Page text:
Applying that principal to the issue at hand – the underlying biomolecular unity of life – ReMine writes in a follow up post:

If you were to design elephants and yeast to look like the product of a single designer, you might try putting tusks on yeast. But that isn’t reasonable design for survival, which is another goal claimed in Message Theory. Shared complexity at the biochemical level is the only practical way to unify any two lifeforms. [Note: Where practical, the unity of life is also signaled in additional ways, including morphology and embryology.] (bolding added)

This is a powerful design-theoretic explanation for the biomolecular unity of life made all the more powerful by virtue of its being an integral part of a comprehensive alternative to Darwinism.

My own suggestion is that the Designer employed the principle of “commonization” in order to set an example for us. There is biblical precedent for this notion; God took six days to create the cosmos though He could have done so in an instant. Exodus 20:9–11 tells us why:

Six days shalt thou labour, and do all thy work: But the seventh day is the sabbath of the LORD thy God: in it thou shalt not do any work, thou, nor thy son, not thy daughter, thy manservant, nor thy maidservant, nor thy cattle, nor thy stranger that is within thy gates: For in six days the LORD made heaven and earth, the sea, and all that in them is, and rested the seventh day: wherefore the LORD blessed the sabbath day, and hallowed it.

In the course of creation, God deliberately ‘paced Himself’ so as to set a pattern for his finite creatures. He designed us for a seven day week and gave us an explicit example to follow.** In a similar way, I suggest that God tailored his creation strategy with us in mind. He created us in His image and part of that ‘image’ is the creative urge/capacity. Being the Designer par excellence, He would be in a position to set a perfect example for his creatures; having endowed them with a spark of His creative energies He would sensibly desire to provide us with such an example.     Further, God expects us to exercise good and responsible stewardship of His creation. As can be seen by the quotes above from design professionals, the principle of design commonization certainly qualifies as exercising good stewardship of resources. Thus, while God had no need to so limit Himself, He knew that we would and so set for us a supreme example to follow.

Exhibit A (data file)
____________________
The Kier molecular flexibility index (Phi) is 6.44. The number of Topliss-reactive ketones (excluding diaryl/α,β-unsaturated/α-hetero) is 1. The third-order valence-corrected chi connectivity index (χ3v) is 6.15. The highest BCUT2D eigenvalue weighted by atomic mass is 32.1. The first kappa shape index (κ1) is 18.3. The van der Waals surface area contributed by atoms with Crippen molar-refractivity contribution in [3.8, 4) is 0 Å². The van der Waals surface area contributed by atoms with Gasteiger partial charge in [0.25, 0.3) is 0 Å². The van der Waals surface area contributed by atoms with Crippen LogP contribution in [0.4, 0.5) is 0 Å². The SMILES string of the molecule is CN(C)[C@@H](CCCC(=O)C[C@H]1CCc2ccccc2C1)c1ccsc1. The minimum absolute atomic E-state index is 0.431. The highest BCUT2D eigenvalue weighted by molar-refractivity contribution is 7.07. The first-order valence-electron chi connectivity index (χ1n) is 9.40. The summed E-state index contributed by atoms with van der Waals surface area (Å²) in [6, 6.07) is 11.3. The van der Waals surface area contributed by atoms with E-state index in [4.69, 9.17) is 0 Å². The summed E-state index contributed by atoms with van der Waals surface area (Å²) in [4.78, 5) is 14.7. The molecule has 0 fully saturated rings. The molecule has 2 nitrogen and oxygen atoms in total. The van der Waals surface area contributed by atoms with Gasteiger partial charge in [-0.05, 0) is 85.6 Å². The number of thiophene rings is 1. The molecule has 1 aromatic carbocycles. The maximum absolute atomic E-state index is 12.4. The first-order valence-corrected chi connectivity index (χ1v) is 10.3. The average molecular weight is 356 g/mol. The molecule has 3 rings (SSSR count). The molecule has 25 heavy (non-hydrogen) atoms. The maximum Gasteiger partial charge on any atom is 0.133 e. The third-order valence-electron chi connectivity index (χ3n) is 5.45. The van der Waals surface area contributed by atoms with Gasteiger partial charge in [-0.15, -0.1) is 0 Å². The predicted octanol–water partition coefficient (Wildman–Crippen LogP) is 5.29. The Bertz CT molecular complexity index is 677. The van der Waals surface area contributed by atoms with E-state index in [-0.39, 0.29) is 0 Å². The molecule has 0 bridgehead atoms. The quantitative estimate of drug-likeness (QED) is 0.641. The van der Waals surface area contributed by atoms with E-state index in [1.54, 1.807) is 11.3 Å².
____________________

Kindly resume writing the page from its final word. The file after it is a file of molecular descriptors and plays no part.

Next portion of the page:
Some might object to my ‘bringing God into it’ or my quoting the bible; but remember Kirschner & Gerhart – following in the footsteps of their forebearers – have made a metaphysical argument. I am simply responding in kind. Our authors’ fundamental argument is that ‘God wouldn’t have done it this way!’ My response is ‘Of course He would have – and here are a few reasons why!’

This suggestion is less potent that ReMine’s as it wasn’t applicable before the advent of genetic and biomolecular science and is thus ‘time-dependent’. In contrast, the ‘message’ of ReMine’s ‘Message Theory’ was capable of being discerned by pre-technological peoples. Nevertheless, genetic and biomolecular science have increasingly brought the field of biomimetics (follow the biomimetic chain-links) down the to biomolecular level – with its tantalizing possibilities of  co-opting and/or mimicing the designs found as bases for our own nanotechnology. And here, as elsewhere, the Designers superb implementation of design principles – among them “commonization” – will have much to teach us.